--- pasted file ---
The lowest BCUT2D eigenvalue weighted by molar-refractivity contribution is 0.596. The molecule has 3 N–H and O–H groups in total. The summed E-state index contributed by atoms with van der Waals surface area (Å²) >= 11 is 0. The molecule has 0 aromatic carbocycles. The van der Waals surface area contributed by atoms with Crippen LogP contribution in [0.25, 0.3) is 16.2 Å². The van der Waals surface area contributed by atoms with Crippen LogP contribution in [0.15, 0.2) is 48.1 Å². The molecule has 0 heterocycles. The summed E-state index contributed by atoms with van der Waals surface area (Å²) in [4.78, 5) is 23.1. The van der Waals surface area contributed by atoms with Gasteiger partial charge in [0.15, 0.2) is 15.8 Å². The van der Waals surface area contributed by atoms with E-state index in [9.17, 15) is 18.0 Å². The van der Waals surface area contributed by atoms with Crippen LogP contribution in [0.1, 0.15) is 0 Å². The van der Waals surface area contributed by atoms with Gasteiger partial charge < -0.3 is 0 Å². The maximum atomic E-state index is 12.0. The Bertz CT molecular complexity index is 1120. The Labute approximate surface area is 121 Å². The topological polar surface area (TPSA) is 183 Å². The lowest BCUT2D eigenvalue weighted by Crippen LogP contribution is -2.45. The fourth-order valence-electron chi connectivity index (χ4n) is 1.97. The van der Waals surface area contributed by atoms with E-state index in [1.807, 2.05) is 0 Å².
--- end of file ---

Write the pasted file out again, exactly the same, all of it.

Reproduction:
The lowest BCUT2D eigenvalue weighted by molar-refractivity contribution is 0.596. The molecule has 3 N–H and O–H groups in total. The summed E-state index contributed by atoms with van der Waals surface area (Å²) >= 11 is 0. The molecule has 0 aromatic carbocycles. The van der Waals surface area contributed by atoms with Crippen LogP contribution in [0.25, 0.3) is 16.2 Å². The van der Waals surface area contributed by atoms with Crippen LogP contribution in [0.15, 0.2) is 48.1 Å². The molecule has 0 heterocycles. The summed E-state index contributed by atoms with van der Waals surface area (Å²) in [4.78, 5) is 23.1. The van der Waals surface area contributed by atoms with Gasteiger partial charge in [0.15, 0.2) is 15.8 Å². The van der Waals surface area contributed by atoms with E-state index in [9.17, 15) is 18.0 Å². The van der Waals surface area contributed by atoms with Crippen LogP contribution in [0.1, 0.15) is 0 Å². The van der Waals surface area contributed by atoms with Gasteiger partial charge < -0.3 is 0 Å². The maximum atomic E-state index is 12.0. The Bertz CT molecular complexity index is 1120. The Labute approximate surface area is 121 Å². The topological polar surface area (TPSA) is 183 Å². The lowest BCUT2D eigenvalue weighted by Crippen LogP contribution is -2.45. The fourth-order valence-electron chi connectivity index (χ4n) is 1.97. The van der Waals surface area contributed by atoms with E-state index in [1.807, 2.05) is 0 Å².